Is e-filing really a much better way to record your taxes?
Americans and the IRS may not agree about everything, but they’re largely on precisely the same page when it comes to e-filing individual income tax returns.
Nearly all individual income tax returns filed to the IRS are e-filed.
And in return, you could find any refund you’re owed quicker, particularly in the event that you have it directly deposited into your bank account.
But what about security? And can electronic filing actually give you access to all of the forms that you may need if you’ve got a intricate tax situation? Are there situations when you can not e-file? Let’s look at the benefits of e-filing, and whether it may be the best filing choice for your requirements.
If you are Considering e-filing, some of the advantages include:
- Quick confirmation your forms have been received: The IRS will confirm a tax filing was received within one day of electronic submission. For paper filers, the IRS does not send any acknowledgment your forms have arrived safely.
Timely refunds: When you submit a paper filing, it may take six to eight weeks to be given a tax refund. With e-filing, you are going to receive your money in 3 weeks or less. Choosing direct deposit can also accelerate the refund process.
Reduced likelihood of mistakes: According to the IRS, there is around a 1 percent error rate on e-filed yields, compared with a 20% speed of errors on paper filings. The IRS also provides more information on issues discovered on e-filed yields compared with paper yields.
Easy payment process: If you owe the IRS money, it’s simpler to pay at your convenience if you e-file. You can submit returns early and pay later if needed, as long as you pay by the April 15 filing deadline. You also have the option to pay your balance by making use of the IRS Direct pay service from the checking account or savings accounts, filing a credit card through a payment processor for a commission, or paying by check or money order. Just be aware delaying payment after the filing due date (typically April 15) will result in interest and penalties.
Digital storage of taxation data: Submitting returns electronically implies there is an electronic copy of your tax documents. So if something happens to your paperwork, you will have a digital backup.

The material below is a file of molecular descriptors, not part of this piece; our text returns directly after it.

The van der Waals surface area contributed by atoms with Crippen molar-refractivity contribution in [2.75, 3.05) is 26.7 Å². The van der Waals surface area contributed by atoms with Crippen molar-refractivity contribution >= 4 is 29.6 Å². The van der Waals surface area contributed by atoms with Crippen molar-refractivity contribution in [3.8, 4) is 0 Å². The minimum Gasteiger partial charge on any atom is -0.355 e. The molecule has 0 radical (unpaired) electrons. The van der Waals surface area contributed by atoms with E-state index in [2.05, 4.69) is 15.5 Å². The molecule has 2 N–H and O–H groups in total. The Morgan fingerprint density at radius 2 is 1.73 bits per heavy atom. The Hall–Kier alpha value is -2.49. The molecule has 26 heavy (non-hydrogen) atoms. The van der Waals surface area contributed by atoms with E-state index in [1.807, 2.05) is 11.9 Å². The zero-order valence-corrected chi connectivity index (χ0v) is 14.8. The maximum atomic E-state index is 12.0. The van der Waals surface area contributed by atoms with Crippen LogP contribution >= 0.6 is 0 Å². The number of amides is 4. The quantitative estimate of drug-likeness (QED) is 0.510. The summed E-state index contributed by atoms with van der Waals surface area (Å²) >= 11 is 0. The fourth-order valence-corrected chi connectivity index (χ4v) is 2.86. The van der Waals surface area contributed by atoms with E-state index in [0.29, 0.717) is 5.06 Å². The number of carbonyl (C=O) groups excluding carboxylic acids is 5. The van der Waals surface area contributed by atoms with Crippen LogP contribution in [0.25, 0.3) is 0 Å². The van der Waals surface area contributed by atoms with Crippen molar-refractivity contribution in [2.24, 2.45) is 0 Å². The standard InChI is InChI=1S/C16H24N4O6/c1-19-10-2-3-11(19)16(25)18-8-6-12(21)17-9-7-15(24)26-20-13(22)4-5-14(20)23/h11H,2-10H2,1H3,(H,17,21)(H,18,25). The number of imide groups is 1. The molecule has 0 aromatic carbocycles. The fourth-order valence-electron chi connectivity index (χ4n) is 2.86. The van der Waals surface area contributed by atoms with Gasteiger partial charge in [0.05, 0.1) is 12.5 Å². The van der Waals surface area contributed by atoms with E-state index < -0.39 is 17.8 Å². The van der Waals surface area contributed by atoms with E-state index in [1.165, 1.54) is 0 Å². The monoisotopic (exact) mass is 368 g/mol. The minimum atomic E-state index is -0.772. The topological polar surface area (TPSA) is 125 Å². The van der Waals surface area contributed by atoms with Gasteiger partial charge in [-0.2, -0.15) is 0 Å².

The fantastic news: Most taxpayers do decide to e-file and get those advantages — and the practice of doing so is simple.
Employing online tax prep software is far and away the preferred approach of most taxpayers. In fact, the IRS says it expected over four tax returns to be filed through tax return prep program.
Is e-filing really secure?
While e-filing is suitable, you could worry about security — especially with so many data breaches. But experts agree that this isn’t a problem which should dissuade you by e-filing.
“E-filing a tax return has proven to be a very secure way to file your taxes,” says Scott Grissom, vice president of product leadership, marketing and sales at LegalShield. “In fact, it may be more secure than paper filing since you’re sending your private information through an encrypted network as opposed to exposing your information in the mail.”
Dennis Chow, vice president of information security at SCIS Security, clarifies that the IRS has set security measures in place to keep your information secure. “Vendors typically utilize IRS particular APIs that need token sessions,” Chow says. “All this is routed over TLS encrypted links “
It’s important to use a trustworthy service to help you record your taxes. Chow advises to not e-file on a computer or use an internet connection that isn’t confidential.
For many taxpayers, it makes sense to e-file a return because it’s the most convenient way to submit your tax information to the IRS and it allows for timely refunds and effortless payment choices. Just be certain to use tax preparation software from a trusted source, so that you can make certain the information which you supply to transmit to the IRS is going to be kept protected.